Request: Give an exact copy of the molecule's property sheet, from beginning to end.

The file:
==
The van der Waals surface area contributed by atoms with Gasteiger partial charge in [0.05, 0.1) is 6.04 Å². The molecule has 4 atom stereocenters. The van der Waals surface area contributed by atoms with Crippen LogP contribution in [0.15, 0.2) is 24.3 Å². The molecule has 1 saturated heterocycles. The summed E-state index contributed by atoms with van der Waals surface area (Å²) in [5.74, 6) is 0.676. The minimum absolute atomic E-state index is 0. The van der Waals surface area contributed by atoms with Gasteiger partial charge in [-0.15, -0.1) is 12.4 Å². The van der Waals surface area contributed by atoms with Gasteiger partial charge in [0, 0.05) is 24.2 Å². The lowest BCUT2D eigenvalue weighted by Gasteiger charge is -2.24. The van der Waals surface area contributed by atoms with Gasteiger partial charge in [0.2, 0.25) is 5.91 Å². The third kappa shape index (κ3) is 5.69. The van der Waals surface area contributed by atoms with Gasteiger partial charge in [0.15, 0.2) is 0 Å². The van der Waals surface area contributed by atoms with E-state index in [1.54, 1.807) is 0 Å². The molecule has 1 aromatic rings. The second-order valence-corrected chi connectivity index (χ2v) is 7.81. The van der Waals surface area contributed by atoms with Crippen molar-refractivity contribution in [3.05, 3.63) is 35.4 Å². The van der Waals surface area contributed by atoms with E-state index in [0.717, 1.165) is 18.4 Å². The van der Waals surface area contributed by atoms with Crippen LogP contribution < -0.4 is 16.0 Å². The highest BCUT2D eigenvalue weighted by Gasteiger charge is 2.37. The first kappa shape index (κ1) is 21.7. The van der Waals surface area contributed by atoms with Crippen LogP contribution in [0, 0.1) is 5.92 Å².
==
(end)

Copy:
The van der Waals surface area contributed by atoms with Gasteiger partial charge in [0.05, 0.1) is 6.04 Å². The molecule has 4 atom stereocenters. The van der Waals surface area contributed by atoms with Crippen LogP contribution in [0.15, 0.2) is 24.3 Å². The molecule has 1 saturated heterocycles. The summed E-state index contributed by atoms with van der Waals surface area (Å²) in [5.74, 6) is 0.676. The minimum absolute atomic E-state index is 0. The van der Waals surface area contributed by atoms with Gasteiger partial charge in [-0.15, -0.1) is 12.4 Å². The van der Waals surface area contributed by atoms with Gasteiger partial charge in [0, 0.05) is 24.2 Å². The lowest BCUT2D eigenvalue weighted by Gasteiger charge is -2.24. The van der Waals surface area contributed by atoms with Gasteiger partial charge in [0.2, 0.25) is 5.91 Å². The third kappa shape index (κ3) is 5.69. The van der Waals surface area contributed by atoms with Gasteiger partial charge in [0.15, 0.2) is 0 Å². The van der Waals surface area contributed by atoms with E-state index in [1.54, 1.807) is 0 Å². The molecule has 1 aromatic rings. The second-order valence-corrected chi connectivity index (χ2v) is 7.81. The van der Waals surface area contributed by atoms with Crippen molar-refractivity contribution in [3.05, 3.63) is 35.4 Å². The van der Waals surface area contributed by atoms with E-state index in [0.717, 1.165) is 18.4 Å². The van der Waals surface area contributed by atoms with Crippen LogP contribution < -0.4 is 16.0 Å². The highest BCUT2D eigenvalue weighted by Gasteiger charge is 2.37. The first kappa shape index (κ1) is 21.7. The van der Waals surface area contributed by atoms with Crippen LogP contribution in [0, 0.1) is 5.92 Å².